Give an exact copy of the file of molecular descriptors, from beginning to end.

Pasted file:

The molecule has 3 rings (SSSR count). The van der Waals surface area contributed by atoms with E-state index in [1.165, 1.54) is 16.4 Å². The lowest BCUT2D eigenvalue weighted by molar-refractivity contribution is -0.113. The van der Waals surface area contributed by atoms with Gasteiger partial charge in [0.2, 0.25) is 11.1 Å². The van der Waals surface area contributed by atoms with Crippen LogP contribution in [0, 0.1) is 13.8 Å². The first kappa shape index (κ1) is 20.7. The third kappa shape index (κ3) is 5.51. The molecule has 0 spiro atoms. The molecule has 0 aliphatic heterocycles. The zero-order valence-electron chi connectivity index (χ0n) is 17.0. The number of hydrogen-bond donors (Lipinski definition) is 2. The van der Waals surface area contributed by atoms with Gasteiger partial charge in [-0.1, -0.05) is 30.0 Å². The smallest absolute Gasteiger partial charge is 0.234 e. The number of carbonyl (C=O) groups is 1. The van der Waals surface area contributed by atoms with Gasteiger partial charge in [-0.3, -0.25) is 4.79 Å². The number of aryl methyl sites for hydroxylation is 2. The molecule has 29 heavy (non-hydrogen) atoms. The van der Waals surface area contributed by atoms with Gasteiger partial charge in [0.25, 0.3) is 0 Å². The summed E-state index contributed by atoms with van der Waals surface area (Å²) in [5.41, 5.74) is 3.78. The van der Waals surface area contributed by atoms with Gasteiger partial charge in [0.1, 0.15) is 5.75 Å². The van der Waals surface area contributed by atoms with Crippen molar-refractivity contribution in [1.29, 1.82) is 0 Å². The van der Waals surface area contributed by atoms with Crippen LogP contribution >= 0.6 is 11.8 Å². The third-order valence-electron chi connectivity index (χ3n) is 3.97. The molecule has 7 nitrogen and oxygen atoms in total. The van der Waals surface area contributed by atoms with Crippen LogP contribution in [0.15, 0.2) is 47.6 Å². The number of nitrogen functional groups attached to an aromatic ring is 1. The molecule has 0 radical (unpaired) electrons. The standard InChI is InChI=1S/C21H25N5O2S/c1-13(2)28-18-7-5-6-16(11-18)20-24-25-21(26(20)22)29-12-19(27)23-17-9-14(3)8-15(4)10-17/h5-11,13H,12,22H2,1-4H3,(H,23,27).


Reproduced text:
The molecule has 3 rings (SSSR count). The van der Waals surface area contributed by atoms with E-state index in [1.165, 1.54) is 16.4 Å². The lowest BCUT2D eigenvalue weighted by molar-refractivity contribution is -0.113. The van der Waals surface area contributed by atoms with Gasteiger partial charge in [0.2, 0.25) is 11.1 Å². The van der Waals surface area contributed by atoms with Crippen LogP contribution in [0, 0.1) is 13.8 Å². The first kappa shape index (κ1) is 20.7. The third kappa shape index (κ3) is 5.51. The molecule has 0 spiro atoms. The molecule has 0 aliphatic heterocycles. The zero-order valence-electron chi connectivity index (χ0n) is 17.0. The number of hydrogen-bond donors (Lipinski definition) is 2. The van der Waals surface area contributed by atoms with Gasteiger partial charge in [-0.1, -0.05) is 30.0 Å². The smallest absolute Gasteiger partial charge is 0.234 e. The number of carbonyl (C=O) groups is 1. The van der Waals surface area contributed by atoms with Gasteiger partial charge in [-0.3, -0.25) is 4.79 Å². The number of aryl methyl sites for hydroxylation is 2. The molecule has 29 heavy (non-hydrogen) atoms. The van der Waals surface area contributed by atoms with Gasteiger partial charge in [0.25, 0.3) is 0 Å². The summed E-state index contributed by atoms with van der Waals surface area (Å²) in [5.41, 5.74) is 3.78. The van der Waals surface area contributed by atoms with Gasteiger partial charge in [0.1, 0.15) is 5.75 Å². The van der Waals surface area contributed by atoms with Crippen molar-refractivity contribution in [1.29, 1.82) is 0 Å². The van der Waals surface area contributed by atoms with Crippen LogP contribution >= 0.6 is 11.8 Å². The third-order valence-electron chi connectivity index (χ3n) is 3.97. The molecule has 7 nitrogen and oxygen atoms in total. The van der Waals surface area contributed by atoms with Crippen LogP contribution in [0.15, 0.2) is 47.6 Å². The number of nitrogen functional groups attached to an aromatic ring is 1. The molecule has 0 radical (unpaired) electrons. The standard InChI is InChI=1S/C21H25N5O2S/c1-13(2)28-18-7-5-6-16(11-18)20-24-25-21(26(20)22)29-12-19(27)23-17-9-14(3)8-15(4)10-17/h5-11,13H,12,22H2,1-4H3,(H,23,27).